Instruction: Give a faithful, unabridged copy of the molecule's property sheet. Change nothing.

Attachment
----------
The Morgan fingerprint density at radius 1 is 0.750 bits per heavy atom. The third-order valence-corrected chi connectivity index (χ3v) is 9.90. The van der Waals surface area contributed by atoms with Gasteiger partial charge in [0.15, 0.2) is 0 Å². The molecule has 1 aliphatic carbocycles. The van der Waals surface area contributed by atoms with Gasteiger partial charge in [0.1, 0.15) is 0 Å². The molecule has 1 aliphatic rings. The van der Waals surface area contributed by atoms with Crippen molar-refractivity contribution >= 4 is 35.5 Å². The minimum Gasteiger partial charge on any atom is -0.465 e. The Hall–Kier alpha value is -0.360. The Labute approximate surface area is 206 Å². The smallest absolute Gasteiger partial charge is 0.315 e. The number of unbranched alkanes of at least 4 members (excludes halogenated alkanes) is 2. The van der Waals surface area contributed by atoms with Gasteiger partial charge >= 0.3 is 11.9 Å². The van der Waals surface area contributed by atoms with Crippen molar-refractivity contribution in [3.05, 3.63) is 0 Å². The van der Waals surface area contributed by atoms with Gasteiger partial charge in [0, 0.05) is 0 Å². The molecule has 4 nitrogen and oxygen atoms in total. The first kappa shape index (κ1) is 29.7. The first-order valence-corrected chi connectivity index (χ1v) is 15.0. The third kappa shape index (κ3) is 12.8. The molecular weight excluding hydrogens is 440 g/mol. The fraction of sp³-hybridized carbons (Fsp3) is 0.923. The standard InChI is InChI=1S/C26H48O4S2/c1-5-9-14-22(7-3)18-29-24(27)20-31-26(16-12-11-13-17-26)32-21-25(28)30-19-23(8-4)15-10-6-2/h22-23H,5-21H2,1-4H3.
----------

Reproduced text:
The Morgan fingerprint density at radius 1 is 0.750 bits per heavy atom. The third-order valence-corrected chi connectivity index (χ3v) is 9.90. The van der Waals surface area contributed by atoms with Gasteiger partial charge in [0.15, 0.2) is 0 Å². The molecule has 1 aliphatic carbocycles. The van der Waals surface area contributed by atoms with Gasteiger partial charge in [0.1, 0.15) is 0 Å². The molecule has 1 aliphatic rings. The van der Waals surface area contributed by atoms with Crippen molar-refractivity contribution >= 4 is 35.5 Å². The minimum Gasteiger partial charge on any atom is -0.465 e. The Hall–Kier alpha value is -0.360. The Labute approximate surface area is 206 Å². The smallest absolute Gasteiger partial charge is 0.315 e. The number of unbranched alkanes of at least 4 members (excludes halogenated alkanes) is 2. The van der Waals surface area contributed by atoms with Gasteiger partial charge >= 0.3 is 11.9 Å². The van der Waals surface area contributed by atoms with Crippen molar-refractivity contribution in [3.05, 3.63) is 0 Å². The van der Waals surface area contributed by atoms with Gasteiger partial charge in [0, 0.05) is 0 Å². The molecule has 4 nitrogen and oxygen atoms in total. The first kappa shape index (κ1) is 29.7. The first-order valence-corrected chi connectivity index (χ1v) is 15.0. The third kappa shape index (κ3) is 12.8. The molecular weight excluding hydrogens is 440 g/mol. The fraction of sp³-hybridized carbons (Fsp3) is 0.923. The standard InChI is InChI=1S/C26H48O4S2/c1-5-9-14-22(7-3)18-29-24(27)20-31-26(16-12-11-13-17-26)32-21-25(28)30-19-23(8-4)15-10-6-2/h22-23H,5-21H2,1-4H3.